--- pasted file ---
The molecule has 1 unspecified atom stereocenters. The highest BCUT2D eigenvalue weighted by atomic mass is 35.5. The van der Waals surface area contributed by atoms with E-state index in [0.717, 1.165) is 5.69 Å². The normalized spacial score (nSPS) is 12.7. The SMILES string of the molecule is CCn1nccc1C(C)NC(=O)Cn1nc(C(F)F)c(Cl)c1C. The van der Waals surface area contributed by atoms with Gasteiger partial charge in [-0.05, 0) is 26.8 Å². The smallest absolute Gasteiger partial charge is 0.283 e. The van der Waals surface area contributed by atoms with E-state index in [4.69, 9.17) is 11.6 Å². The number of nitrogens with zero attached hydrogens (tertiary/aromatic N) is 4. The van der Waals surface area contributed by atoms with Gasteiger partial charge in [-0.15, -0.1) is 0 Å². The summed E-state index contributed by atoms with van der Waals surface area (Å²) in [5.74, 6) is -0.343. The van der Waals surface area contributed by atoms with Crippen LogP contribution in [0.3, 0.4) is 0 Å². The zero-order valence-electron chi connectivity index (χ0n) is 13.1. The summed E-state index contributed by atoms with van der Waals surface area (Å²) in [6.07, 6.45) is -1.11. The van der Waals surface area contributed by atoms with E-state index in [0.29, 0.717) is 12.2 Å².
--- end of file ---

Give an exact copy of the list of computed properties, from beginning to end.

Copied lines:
The molecule has 1 unspecified atom stereocenters. The highest BCUT2D eigenvalue weighted by atomic mass is 35.5. The van der Waals surface area contributed by atoms with E-state index in [0.717, 1.165) is 5.69 Å². The normalized spacial score (nSPS) is 12.7. The SMILES string of the molecule is CCn1nccc1C(C)NC(=O)Cn1nc(C(F)F)c(Cl)c1C. The van der Waals surface area contributed by atoms with Gasteiger partial charge in [-0.05, 0) is 26.8 Å². The smallest absolute Gasteiger partial charge is 0.283 e. The van der Waals surface area contributed by atoms with E-state index in [4.69, 9.17) is 11.6 Å². The number of nitrogens with zero attached hydrogens (tertiary/aromatic N) is 4. The van der Waals surface area contributed by atoms with Gasteiger partial charge in [-0.15, -0.1) is 0 Å². The summed E-state index contributed by atoms with van der Waals surface area (Å²) in [5.74, 6) is -0.343. The van der Waals surface area contributed by atoms with Crippen LogP contribution in [0.3, 0.4) is 0 Å². The zero-order valence-electron chi connectivity index (χ0n) is 13.1. The summed E-state index contributed by atoms with van der Waals surface area (Å²) in [6.07, 6.45) is -1.11. The van der Waals surface area contributed by atoms with E-state index in [0.29, 0.717) is 12.2 Å².